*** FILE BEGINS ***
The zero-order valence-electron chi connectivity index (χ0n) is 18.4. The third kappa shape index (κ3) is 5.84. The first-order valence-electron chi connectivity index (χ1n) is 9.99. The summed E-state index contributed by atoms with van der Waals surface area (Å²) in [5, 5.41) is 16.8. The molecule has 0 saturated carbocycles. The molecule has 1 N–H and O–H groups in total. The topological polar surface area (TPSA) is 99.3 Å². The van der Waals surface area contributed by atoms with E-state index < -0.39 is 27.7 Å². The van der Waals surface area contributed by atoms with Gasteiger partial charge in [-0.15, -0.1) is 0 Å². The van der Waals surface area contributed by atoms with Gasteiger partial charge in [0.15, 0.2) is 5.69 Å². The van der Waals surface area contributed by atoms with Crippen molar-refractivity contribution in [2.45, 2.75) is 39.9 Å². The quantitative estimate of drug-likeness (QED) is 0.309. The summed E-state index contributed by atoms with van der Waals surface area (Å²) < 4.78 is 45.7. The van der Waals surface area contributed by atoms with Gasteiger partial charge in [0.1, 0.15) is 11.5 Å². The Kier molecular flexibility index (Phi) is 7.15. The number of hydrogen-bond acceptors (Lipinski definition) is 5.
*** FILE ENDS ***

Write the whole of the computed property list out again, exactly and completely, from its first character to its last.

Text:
The zero-order valence-electron chi connectivity index (χ0n) is 18.4. The third kappa shape index (κ3) is 5.84. The first-order valence-electron chi connectivity index (χ1n) is 9.99. The summed E-state index contributed by atoms with van der Waals surface area (Å²) in [5, 5.41) is 16.8. The molecule has 0 saturated carbocycles. The molecule has 1 N–H and O–H groups in total. The topological polar surface area (TPSA) is 99.3 Å². The van der Waals surface area contributed by atoms with E-state index < -0.39 is 27.7 Å². The van der Waals surface area contributed by atoms with Gasteiger partial charge in [-0.15, -0.1) is 0 Å². The van der Waals surface area contributed by atoms with Gasteiger partial charge in [0.15, 0.2) is 5.69 Å². The van der Waals surface area contributed by atoms with Crippen molar-refractivity contribution in [2.45, 2.75) is 39.9 Å². The quantitative estimate of drug-likeness (QED) is 0.309. The summed E-state index contributed by atoms with van der Waals surface area (Å²) < 4.78 is 45.7. The van der Waals surface area contributed by atoms with Gasteiger partial charge in [0.1, 0.15) is 11.5 Å². The Kier molecular flexibility index (Phi) is 7.15. The number of hydrogen-bond acceptors (Lipinski definition) is 5.